Reduce, Reuse, Recycle: Ending The Culture Of Waste


While the battle to reduce landfill rages on, so does the fight to raise awareness about what we’re putting in there, and shouldn’t be. Kathryn Lewis explains.

Humans are creatures of habit, and waking up and enjoying a cuppa before the day’s activities is an essential part of daily life for most Australians.

But what happens once the kettle stops working, do you step back in time and boil water on the stove, or go straight out and buy a new one?

Australian households are estimated to have on average 22 electrical appliances. When these fall into disrepair, most will end up in a cupboard for a few months or even years before being chucked in the bin. What happens next is probably not what most of us ponder over our morning coffee.

Electrical refuse or e-waste is officially classified as hazardous – these items are filled with chemicals that leach into the soil and air when dumped in landfill and cause problems for human health and the environment.

(IMAGE: Alan Levine, Flickr).
(IMAGE: Alan Levine, Flickr).

Every light bulb we toss away contains mercury, our printers are filled with cancer-causing cadmium and our batteries are loaded with lead, lithium and nickel.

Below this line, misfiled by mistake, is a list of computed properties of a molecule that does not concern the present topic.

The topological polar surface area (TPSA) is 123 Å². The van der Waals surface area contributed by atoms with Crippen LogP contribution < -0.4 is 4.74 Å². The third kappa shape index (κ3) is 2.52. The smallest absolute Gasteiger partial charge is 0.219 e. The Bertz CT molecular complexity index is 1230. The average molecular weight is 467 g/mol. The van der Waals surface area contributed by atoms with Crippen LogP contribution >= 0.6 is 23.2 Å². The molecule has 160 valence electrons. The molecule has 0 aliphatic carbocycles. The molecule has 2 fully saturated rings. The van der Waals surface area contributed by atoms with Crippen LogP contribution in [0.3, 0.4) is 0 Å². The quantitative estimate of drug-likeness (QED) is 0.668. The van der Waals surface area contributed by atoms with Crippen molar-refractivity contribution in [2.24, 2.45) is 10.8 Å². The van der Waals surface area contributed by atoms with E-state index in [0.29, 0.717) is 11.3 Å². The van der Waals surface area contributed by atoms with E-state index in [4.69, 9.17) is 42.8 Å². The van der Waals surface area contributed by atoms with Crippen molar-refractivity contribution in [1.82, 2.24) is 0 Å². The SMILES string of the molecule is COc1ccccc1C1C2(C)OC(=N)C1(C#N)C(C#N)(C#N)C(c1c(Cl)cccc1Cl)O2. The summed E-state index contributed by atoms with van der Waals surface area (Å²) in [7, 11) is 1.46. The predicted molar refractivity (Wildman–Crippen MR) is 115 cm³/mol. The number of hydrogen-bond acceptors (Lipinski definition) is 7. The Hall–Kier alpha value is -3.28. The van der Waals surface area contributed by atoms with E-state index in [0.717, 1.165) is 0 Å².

These chemicals and heavy metals, when used in the way they were created for consumers, are not a major cause for concern, but when broken down can lead to an array of health issues.

Between 95-98 per cent of these products are recyclable.

Lead and glass can be reused to manufacture new TVs and computers; circuit boards can be taken apart and become new jewellery, or be reborn as computer chips; scrap metal can be melted down to start life again; cables and plastics can be processed to be used in new products; and toxic materials can be disposed of safely.

E-waste is growing three times faster than any other kind of waste, with every Australian throwing away about 20kg each year, according to a 2014 United Nations report (this does not include items left in cupboards and garages).

The short lifespan of products encourages people to replace a broken item with something brand new, rather than considering having the old one repaired.

Former journalist Erin Lewis-Fitzgerald recognised this as a major issue and decided to act, founding Bright Sparks as a pilot project in 2015 with the aim of reusing, repairing and recycling electrical appliances.

The social enterprise began in a tiny side street in Hadfield, in the Moreland Council area. Within two weeks, Bright Sparks was buried in waste, and its popularity only grew from there. Ms Lewis-Fitzgerald said she seriously underestimated how much junk Australians were willing to get rid of.


A first for Melbourne, the enterprise gave consumers three options: to donate their electronics for recycling; to pay to have their products repaired; or to donate items that could be repaired and resold.